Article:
Ibadan, a formidable axis of the much-talked-about Lagos-Ibadan press, received chunks of the military and Abacha’s scalding anger. As said earlier, Omega became Ibadan’s avenue to express anger against military autocracy. We were young men with luxuriating idealism. Funded by pro-democracy activists, in Abacha’s dying years, Omega shelled his government. From the first print to the last, Omega concentrated on deconstructing the Abacha regime. Indeed, the last cover of the newspaper had the banner headline “Anti-Abacha forces emerge in Aso Rock”. About two weeks later, Diya and others were rounded up in an alleged military coup. None of us returned to our Olusanya, Ring Road office after that edition. We moved our computer equipment from one point to the other. One day, we moved them to the inner room of a cloth seller’s shop in Ibadan’s Gbagi market to produce the paper’s edition. At a point, the computers were moved at night to my house in the Oke-Ayo area of Odo Ona, Ibadan. There, two great heroes of this press struggle against military autocracy – Ayo Isikaye and Tunde Solomon Adesina, (Adshine) our computer operators, unsung heroes – demonstrated their love for the fatherland. Whenever I saw my Iwo, Osun state-born landlady, now late, Madam Folashade Ashake, I used to pity her. If only she knew that by harbouring journalist-dissidents in her house, among whom I was one, she was whiskers away from being whisked away as an accessory to anti-government publication!

So you can imagine how anyone who went through that Abacha experience would feel at being under any other government that figuratively brings back Abacha’s memories. It will amount to figuratively running from sickness, only to encounter death. It will then mean that, in the bid to escape death, we ran to Okuku, only to be told, upon getting to Okuku, that the king of Okuku had just died; what Yoruba express as, “ a t’oríi ká má baà kú a sá lo s’Ókukù, a d’Ókukù, wón l’Ólókukù sèsè kú.”

Great that the Tinubus did the struggle a lot of good by counterpoising the struggle in exile, if we had all run away like them, Abacha would likely still be in the saddle today. Similarly, if the struggle were strictly a Lagos battle as Tinubu seemed to have approximated it in his Democracy Day speech, the war would have been lost and the military would still be here today. The moment Ibadan joined the struggle, as it did in 1840, the war against military rule was won.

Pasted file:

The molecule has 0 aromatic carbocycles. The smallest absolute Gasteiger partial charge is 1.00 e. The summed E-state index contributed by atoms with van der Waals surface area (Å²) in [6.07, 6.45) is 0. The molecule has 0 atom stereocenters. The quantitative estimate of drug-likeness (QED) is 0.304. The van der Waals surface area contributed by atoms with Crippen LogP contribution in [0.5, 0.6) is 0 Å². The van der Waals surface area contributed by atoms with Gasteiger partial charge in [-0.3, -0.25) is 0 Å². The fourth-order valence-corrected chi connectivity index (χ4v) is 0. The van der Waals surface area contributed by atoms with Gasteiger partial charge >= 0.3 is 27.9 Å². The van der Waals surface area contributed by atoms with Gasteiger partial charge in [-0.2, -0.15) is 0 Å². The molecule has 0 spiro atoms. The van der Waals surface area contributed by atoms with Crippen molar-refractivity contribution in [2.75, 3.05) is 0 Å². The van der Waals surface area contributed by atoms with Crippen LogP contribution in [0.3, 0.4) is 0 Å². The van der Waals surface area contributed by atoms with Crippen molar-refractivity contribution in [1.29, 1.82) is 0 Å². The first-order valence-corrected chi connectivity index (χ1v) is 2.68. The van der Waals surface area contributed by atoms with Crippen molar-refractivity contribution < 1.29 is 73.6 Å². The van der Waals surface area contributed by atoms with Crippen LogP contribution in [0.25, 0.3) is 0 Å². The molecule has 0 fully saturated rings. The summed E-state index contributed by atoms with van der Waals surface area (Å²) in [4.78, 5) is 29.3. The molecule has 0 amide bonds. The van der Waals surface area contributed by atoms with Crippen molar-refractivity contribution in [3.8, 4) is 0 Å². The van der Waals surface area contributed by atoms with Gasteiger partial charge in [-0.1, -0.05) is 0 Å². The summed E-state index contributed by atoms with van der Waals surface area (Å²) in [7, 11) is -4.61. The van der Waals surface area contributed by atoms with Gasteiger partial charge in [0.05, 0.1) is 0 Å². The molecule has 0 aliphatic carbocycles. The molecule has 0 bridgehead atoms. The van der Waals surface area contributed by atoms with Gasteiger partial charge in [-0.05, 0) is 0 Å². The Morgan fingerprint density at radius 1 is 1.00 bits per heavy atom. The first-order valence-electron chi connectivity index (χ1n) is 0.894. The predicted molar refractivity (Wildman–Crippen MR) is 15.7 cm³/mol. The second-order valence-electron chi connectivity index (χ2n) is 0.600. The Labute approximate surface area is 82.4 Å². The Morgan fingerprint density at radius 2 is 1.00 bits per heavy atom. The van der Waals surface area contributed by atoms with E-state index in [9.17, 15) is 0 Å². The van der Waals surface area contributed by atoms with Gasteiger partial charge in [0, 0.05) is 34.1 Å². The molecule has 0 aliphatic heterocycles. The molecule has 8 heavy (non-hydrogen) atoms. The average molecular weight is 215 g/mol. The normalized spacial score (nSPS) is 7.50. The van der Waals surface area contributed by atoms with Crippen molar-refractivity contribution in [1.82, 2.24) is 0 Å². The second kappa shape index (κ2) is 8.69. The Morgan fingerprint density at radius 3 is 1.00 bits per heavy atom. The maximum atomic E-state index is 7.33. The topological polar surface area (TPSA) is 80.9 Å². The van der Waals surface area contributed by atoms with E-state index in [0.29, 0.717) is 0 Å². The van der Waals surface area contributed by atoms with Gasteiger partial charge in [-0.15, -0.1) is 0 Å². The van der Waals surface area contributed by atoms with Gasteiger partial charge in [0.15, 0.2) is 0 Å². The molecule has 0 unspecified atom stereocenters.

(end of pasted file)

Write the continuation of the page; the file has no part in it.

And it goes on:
Tell the above epistle to those children of perdition who ignorantly accuse the Tribune and Ibadan axis of the Nigerian press of misguided antagonism against today’s presidency. We risked our all to give them what they proudly call their “bragging day” of today. For us, as Thomas Jefferson once said, eternal vigilance remains the price of freedom. We will not relent in fighting autocracy shawled in the cloak of democracy. Let them know that no one can remove the resilience, glory and liberation fervour of Ibadan. I leave them with this evergreen aphorism of musician Ayinla Omowura. He sang that, though strikes of thunder and lightning assail trees in the forest, they only strengthen the Baobab tree, called Igi Osè by the Yoruba. This unique tree does not suffer what ordinary trees suffer. When its bark is even peeled, it does not wither. Ose shocks and shames its attackers by blossoming into awesomeness. Adversity gives it greater energy to live for a thousand years. Singing in Yoruba, Omowura said, “Mélò mélò l’àrá tó ti sán lo… ìpa tí wón ńp’Osè l’óko, ńse l’ó fi ńsanra…”

Are they listening?

I wish our Muslim sisters and brothers happy Sallah celebrations.

In the spirit of appreciating great media men, I also wish my brother and namesake, Ibadan-born Festus Akanbi a happy 60th birthday. Akanbi began his journalism career with Onyema Ugochukwu, then editor of Daily Times. Since then, he has been with the Business Times, and Punch and became the Sunday Business Editor and Deputy Editor of Thisday in 2015. He worked as Special Adviser to Minister of Finance, Kemi Adeosun and Assistant Director at the FIRS. He is today Deputy Editor of the Thisday.

Congratulations, brother.

Erratum: Last week, I mistakenly referred to the June 8 anniversary of Abacha’s death as marking 28 years of his departure. The error is regretted. Abacha died 26 years ago.